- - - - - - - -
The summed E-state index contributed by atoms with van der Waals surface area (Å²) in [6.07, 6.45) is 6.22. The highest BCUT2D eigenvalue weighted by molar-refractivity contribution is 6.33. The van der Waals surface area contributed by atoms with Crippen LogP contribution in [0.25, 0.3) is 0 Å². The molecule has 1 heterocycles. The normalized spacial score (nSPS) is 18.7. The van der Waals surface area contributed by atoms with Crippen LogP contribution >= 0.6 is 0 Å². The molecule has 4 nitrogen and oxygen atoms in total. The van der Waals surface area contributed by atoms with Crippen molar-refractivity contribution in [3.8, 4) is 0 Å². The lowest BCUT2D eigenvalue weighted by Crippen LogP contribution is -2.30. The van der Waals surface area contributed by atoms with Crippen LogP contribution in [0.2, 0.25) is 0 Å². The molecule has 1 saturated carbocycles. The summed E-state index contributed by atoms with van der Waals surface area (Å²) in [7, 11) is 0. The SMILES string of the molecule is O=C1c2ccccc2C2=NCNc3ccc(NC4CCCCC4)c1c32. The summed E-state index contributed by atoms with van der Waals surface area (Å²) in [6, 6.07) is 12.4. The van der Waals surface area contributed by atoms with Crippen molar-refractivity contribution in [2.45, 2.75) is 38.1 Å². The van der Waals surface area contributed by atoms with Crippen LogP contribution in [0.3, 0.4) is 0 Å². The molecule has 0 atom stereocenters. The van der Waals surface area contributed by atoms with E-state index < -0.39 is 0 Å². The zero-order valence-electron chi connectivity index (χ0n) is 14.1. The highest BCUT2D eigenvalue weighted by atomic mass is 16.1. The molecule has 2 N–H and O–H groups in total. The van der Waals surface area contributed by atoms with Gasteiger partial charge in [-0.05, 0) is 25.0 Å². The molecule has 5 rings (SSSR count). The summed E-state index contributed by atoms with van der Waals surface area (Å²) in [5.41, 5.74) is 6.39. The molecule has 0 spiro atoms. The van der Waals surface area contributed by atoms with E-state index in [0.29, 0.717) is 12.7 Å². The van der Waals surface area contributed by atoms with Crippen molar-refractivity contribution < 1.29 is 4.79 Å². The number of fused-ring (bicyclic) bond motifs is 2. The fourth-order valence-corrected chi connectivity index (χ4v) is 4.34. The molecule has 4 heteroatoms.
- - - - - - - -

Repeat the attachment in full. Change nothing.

The summed E-state index contributed by atoms with van der Waals surface area (Å²) in [6.07, 6.45) is 6.22. The highest BCUT2D eigenvalue weighted by molar-refractivity contribution is 6.33. The van der Waals surface area contributed by atoms with Crippen LogP contribution in [0.25, 0.3) is 0 Å². The molecule has 1 heterocycles. The normalized spacial score (nSPS) is 18.7. The van der Waals surface area contributed by atoms with Crippen LogP contribution >= 0.6 is 0 Å². The molecule has 4 nitrogen and oxygen atoms in total. The van der Waals surface area contributed by atoms with Crippen molar-refractivity contribution in [3.8, 4) is 0 Å². The lowest BCUT2D eigenvalue weighted by Crippen LogP contribution is -2.30. The van der Waals surface area contributed by atoms with Crippen LogP contribution in [0.2, 0.25) is 0 Å². The molecule has 1 saturated carbocycles. The summed E-state index contributed by atoms with van der Waals surface area (Å²) in [7, 11) is 0. The SMILES string of the molecule is O=C1c2ccccc2C2=NCNc3ccc(NC4CCCCC4)c1c32. The summed E-state index contributed by atoms with van der Waals surface area (Å²) in [6, 6.07) is 12.4. The van der Waals surface area contributed by atoms with Crippen molar-refractivity contribution in [2.45, 2.75) is 38.1 Å². The van der Waals surface area contributed by atoms with Crippen LogP contribution in [0.3, 0.4) is 0 Å². The molecule has 0 atom stereocenters. The van der Waals surface area contributed by atoms with E-state index < -0.39 is 0 Å². The zero-order valence-electron chi connectivity index (χ0n) is 14.1. The highest BCUT2D eigenvalue weighted by atomic mass is 16.1. The molecule has 2 N–H and O–H groups in total. The van der Waals surface area contributed by atoms with Gasteiger partial charge in [-0.05, 0) is 25.0 Å². The molecule has 5 rings (SSSR count). The summed E-state index contributed by atoms with van der Waals surface area (Å²) in [5.41, 5.74) is 6.39. The molecule has 0 spiro atoms. The van der Waals surface area contributed by atoms with E-state index in [0.29, 0.717) is 12.7 Å². The van der Waals surface area contributed by atoms with Crippen molar-refractivity contribution < 1.29 is 4.79 Å². The number of fused-ring (bicyclic) bond motifs is 2. The fourth-order valence-corrected chi connectivity index (χ4v) is 4.34. The molecule has 4 heteroatoms.